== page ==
As he flees, he looks over his shoulder just as the man in black aims and lets off multiple orange blasts from his weapon. The skinny man wildly alters his flight pattern—bobbing and weaving, avoiding getting hit—until he drops. The weasel-eyed gunman looks back at Andre before he disappears into a crease between two buildings.

Andre pulls up to the rumpled mass splayed in the street. He kills the engine. When he depresses the air brake, the familiar psst! rips through the night silence and startles him. He slips off the bus and gawks at the motionless body.

He's... like... dead.

A glacial shudder swashes through Andre's veins.

The black hole between buildings that swallowed up the shooter stands empty. Looking up the three blocks to the police station, Andre notices that the O has found new life and is burning brightly.

Sandra's block is no walk in the park. The unemployment rate is easily 20 percent, and the other people are either retired, too young to have a job, or on work release. Andre feels guilty anytime he's over here, so he makes it a point to stay away as much as possible. However, tonight he can't think of any better place to go. Once upon a time when he and Sandra were a happy couple, 64 Martin Luther King Drive, Apartment 2F, was his address. That was before Sandra locked him out one too many times for him to feel comfortable in his own home.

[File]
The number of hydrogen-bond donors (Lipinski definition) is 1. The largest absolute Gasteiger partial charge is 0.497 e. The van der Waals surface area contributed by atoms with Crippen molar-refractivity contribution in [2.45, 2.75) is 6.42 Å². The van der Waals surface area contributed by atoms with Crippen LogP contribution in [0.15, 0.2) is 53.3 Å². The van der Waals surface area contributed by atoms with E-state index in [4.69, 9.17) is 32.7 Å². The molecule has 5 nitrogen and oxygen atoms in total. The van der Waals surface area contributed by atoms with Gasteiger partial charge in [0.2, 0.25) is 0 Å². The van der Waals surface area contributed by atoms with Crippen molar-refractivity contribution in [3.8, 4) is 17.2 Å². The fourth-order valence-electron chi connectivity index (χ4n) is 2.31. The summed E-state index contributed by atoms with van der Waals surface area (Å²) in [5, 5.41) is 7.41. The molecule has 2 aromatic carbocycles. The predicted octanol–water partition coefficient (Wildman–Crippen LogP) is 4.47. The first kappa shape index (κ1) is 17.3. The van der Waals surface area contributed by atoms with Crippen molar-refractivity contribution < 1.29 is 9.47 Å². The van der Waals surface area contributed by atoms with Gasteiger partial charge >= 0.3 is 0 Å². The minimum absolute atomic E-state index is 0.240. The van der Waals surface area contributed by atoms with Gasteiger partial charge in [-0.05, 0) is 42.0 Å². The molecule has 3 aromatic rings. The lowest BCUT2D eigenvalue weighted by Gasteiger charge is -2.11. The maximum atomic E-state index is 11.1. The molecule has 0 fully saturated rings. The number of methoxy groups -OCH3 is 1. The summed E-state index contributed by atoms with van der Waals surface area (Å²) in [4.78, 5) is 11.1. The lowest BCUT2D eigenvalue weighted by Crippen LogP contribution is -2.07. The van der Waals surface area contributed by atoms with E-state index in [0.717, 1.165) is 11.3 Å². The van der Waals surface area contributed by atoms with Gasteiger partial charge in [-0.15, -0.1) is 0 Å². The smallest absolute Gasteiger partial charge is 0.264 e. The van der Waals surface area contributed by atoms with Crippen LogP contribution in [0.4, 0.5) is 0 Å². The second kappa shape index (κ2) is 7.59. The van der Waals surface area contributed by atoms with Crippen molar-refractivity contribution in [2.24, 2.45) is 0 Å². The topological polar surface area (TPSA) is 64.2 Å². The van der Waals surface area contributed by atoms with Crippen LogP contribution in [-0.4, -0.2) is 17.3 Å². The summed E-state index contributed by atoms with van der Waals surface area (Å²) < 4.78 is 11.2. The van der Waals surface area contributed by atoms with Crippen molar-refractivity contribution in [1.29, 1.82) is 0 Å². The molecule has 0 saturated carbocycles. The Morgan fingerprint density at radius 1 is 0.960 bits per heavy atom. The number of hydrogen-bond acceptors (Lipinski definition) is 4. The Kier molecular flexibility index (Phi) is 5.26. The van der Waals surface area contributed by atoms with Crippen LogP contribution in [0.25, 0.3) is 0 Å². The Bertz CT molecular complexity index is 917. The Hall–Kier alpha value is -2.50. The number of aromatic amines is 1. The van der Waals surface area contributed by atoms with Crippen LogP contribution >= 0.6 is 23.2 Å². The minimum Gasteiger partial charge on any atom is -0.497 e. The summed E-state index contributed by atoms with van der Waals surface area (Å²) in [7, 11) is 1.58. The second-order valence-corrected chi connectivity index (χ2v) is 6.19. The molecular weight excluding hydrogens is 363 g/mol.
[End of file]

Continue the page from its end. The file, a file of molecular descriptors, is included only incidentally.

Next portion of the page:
Mr. Dibiasi, the landlord, let Sandra and Andre swap names on the lease after he left for the last time. That was a year ago, and the front door that leads to the cold, dark hallway still dangles from the same rusted hinges. The buzzer has been broken for years, but even when it worked, the quickest way to get inside the building was to holler up at whoever you came to visit. Andre skips the fourth and ninth step on the way to the second floor without even thinking. It's too dark to tell, and not worth the gamble, to see if the steps were repaired. Mr. Burrell still bumps Bobby "Blue" Bland until the wee hours of the morning. "Ain't no love in the heart of the city. Ain't no love in the heart of town."

Some things never change.

When Andre reaches the second-floor landing, the sun is just starting to peek over the neighborhood's ornery skyline. Greenville is the other Jersey City, the part unspoiled by the trappings of urban renewal and gentrification.

The dirty hallway window lets in just enough light for Andre to see his face in the mirror that Sandra keeps posted on the front door below the peephole. The mirror allows her to monitor her makeup one last time before she steps out. What's interesting is that people in the building steal anything not nailed down, but no one has ever laid a finger on the oval looking glass.

On more than one occasion, Andre and Sandra caught neighbors, and even strangers, checking themselves out in the mirror. People's responses were always the same: "My fault" or "Pardon me." Andre shakes his head. Not even poverty and urban blight can blot out people’s fixation with looking just right.